Once the initial task of closing the levee breaks was completed, the staff developed a rational method of designing new earthworks in DeSoto, Coahoma, and Tunica counties which came to be regarded as “models” for levee construction contractors in other areas along the river.

The drawings (featured below) show how the design levee was heightened and widened at several key intervals, usually in the wake of calamitous floods that demonstrated the need for design improvements.



The levee has grown in height from an average of eight feet in 1884 to an average of about 40 feet today. Similarly, the design levee (not counting berms) has widened from an average base width of 58 feet in 1884 to an average base of 350 feet today. If one adds the average 40 feet of riverside berm and the average 300 feet of landside berm, the full base width of today’s levee is close to 700 feet.



The sketch below illustrates that the present day levee actually consists of a number of carefully controlled features. The central or core feature is the design levee whose height, side slopes, base width, crown width, and construction material are determined by specific engineering criteria.



On the landside of the design levee is a roadway addition of about 15 feet in width to provide a 25 foot-wide roadway for maintenance and flood-fighting vehicles. Also on the landside is a wide layer of dirt called a berm to guard against boils and uplift due to under seepage during high flood stages.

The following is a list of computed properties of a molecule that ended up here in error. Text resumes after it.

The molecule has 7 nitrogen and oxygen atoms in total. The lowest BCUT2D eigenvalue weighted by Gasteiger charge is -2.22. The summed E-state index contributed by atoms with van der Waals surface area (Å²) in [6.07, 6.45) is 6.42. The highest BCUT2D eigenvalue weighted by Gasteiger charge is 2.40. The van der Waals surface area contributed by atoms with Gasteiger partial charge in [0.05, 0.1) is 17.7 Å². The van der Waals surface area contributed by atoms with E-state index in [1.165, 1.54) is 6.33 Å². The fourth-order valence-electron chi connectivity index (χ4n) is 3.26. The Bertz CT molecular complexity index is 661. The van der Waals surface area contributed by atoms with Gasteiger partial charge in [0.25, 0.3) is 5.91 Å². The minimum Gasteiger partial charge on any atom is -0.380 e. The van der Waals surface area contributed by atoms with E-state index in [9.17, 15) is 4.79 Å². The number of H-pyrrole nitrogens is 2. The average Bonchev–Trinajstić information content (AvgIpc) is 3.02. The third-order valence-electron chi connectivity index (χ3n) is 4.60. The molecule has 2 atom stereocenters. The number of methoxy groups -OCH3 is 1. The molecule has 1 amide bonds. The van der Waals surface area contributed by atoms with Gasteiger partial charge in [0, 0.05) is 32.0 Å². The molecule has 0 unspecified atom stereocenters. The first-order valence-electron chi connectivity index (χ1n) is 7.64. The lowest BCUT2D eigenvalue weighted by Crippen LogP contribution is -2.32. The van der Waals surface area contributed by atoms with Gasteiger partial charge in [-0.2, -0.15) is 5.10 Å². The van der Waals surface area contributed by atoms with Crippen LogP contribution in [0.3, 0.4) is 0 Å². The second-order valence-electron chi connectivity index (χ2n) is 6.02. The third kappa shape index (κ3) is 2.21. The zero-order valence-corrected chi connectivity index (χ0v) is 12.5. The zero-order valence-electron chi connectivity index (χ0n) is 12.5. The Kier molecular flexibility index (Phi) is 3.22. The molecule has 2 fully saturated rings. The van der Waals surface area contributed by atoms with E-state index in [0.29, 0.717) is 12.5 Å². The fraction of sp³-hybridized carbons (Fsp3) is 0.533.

On the riverside of the levee is a layer of heavy, impervious clay and a riverside berm to prevent the passage of seepage through the design levee section.

A healthy, well-groomed sod of Bermuda grass is planted and nurtured on the entire levee surface to protect the dirt material of the levee from erosion by wind and rain. In the riverside borrow pits, which provided most of the material for construction of the levee, natural tree growth is encouraged to protect the levee from wave wash during high water stages. The YMD Levee Board employs a forestry crew to ensure the natural growth does not occur on its own.







After the Flower Lake crevasse was closed, Chief Engineer T.G. Dabney studied the lessons of the 1897 flood and sought funds for a major construction program. He declared his objective to raise the grade of his levee, and “the other dimensions in proportion, as rapidly as means [money] would allow to reach the condition of strength necessary to successfully resist the maximum strain. Work proceeded at an excellent pace aided by a period of five years of insignificant high water stages.”